There is a reason why probiotics have to be in the food trends lately. The benefits of consuming probiotics range from improved gut health, better mental health, a healthier heart, to better skin too. Probiotics are live microorganisms which can be found naturally in things you may already eat. If it’s fermented, there’s a good chance it’s got probiotics. These five probiotic-rich foods will not only boost your health, they’re pretty tasty too.
Kombucha Is All The Rage These Days, And For Good Reason
Kombucha is a tea that is fermented by yeast and bacteria. That means it has tons of probiotics. Kombucha has been popular in Asia for a long time, but its sour yumminess is finally reaching the west. It’s available at pretty much any health food store around, and some regular grocery stores as well. If you’re up for it, you can even make your own.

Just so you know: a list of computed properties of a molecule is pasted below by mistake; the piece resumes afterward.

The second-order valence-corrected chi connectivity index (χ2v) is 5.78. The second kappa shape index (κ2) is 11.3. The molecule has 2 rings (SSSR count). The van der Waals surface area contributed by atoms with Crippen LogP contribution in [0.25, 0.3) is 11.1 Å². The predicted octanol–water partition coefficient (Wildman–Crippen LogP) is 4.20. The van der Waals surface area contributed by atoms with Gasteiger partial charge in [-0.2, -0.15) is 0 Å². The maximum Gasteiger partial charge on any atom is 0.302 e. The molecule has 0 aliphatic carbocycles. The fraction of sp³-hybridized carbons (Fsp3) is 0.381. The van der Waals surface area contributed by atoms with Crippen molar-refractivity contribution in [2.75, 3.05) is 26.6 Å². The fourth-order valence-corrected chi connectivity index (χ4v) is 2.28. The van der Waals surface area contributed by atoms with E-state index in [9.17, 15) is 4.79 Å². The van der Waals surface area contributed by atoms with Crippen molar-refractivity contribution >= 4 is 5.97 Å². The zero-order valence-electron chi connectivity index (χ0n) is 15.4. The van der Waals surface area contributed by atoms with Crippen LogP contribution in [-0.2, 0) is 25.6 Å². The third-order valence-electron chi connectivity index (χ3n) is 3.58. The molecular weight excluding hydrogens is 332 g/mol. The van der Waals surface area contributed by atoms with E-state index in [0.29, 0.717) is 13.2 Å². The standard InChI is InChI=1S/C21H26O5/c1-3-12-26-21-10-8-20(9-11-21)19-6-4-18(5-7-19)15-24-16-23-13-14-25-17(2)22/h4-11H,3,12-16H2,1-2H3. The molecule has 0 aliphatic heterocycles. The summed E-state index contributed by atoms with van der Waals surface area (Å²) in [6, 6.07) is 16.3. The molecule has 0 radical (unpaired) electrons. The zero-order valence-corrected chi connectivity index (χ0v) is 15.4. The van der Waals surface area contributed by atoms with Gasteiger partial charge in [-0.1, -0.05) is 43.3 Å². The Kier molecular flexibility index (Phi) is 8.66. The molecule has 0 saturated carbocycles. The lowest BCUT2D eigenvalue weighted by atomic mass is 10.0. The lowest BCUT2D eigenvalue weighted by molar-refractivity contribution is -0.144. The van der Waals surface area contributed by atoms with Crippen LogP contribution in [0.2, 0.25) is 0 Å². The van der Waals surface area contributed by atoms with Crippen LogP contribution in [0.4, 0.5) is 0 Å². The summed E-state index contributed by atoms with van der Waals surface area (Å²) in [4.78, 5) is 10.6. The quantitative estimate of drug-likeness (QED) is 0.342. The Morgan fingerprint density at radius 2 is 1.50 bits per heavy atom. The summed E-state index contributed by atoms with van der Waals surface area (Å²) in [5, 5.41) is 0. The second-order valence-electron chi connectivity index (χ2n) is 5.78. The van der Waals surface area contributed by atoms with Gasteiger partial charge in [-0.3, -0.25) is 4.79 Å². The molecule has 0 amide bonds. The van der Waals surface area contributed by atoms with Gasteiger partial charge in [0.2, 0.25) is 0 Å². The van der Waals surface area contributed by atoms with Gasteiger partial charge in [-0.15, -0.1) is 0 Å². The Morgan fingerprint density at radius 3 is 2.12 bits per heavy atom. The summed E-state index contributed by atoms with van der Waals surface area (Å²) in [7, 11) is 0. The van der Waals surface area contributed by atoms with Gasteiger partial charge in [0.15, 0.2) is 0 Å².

Yogurt Has Probiotics In It? Yes It Does
Yogurt, a food many of us already eat on a regular basis, is probiotic-rich. The milk in yogurt is fermented with good bacteria, which means it’s great for your health. While not all yogurt contains probiotics, many do. If the label says it has active or live cultures, that’s a yogurt with probiotics in it, and a yogurt you should include in your diet.
Get Yourself A Pickle Or Three
Cucumbers that have been fermented in a saltwater solution, as opposed to being made with vinegar, become sour and full of probiotics. They also turn into what we know (and love) as pickles. Aside from being a great source of probiotics, pickles are also low in calories, so you can feel comfortable snacking on them all afternoon.
More Miso Soup Please
Miso is typically made from fermented soybeans, though rice, rye, or barley can also be used. It has been a part of both Japanese medicine and cuisine through much of history. In the west, many have heard of it in the form of miso soup, which is packed full of probiotics. Next time you’re out for sushi, be sure to order this healthy starter.
Kefir, Better Than Your Average Milk Drink
Kefir is a milk drink that has been fermented and is packed full of probiotics. While kefir is not as well-known as yogurt in the diet of Westerners, it is actually a better source of probiotics than its milky cousin. This is due to the fact that it contains a more diverse range of probiotics.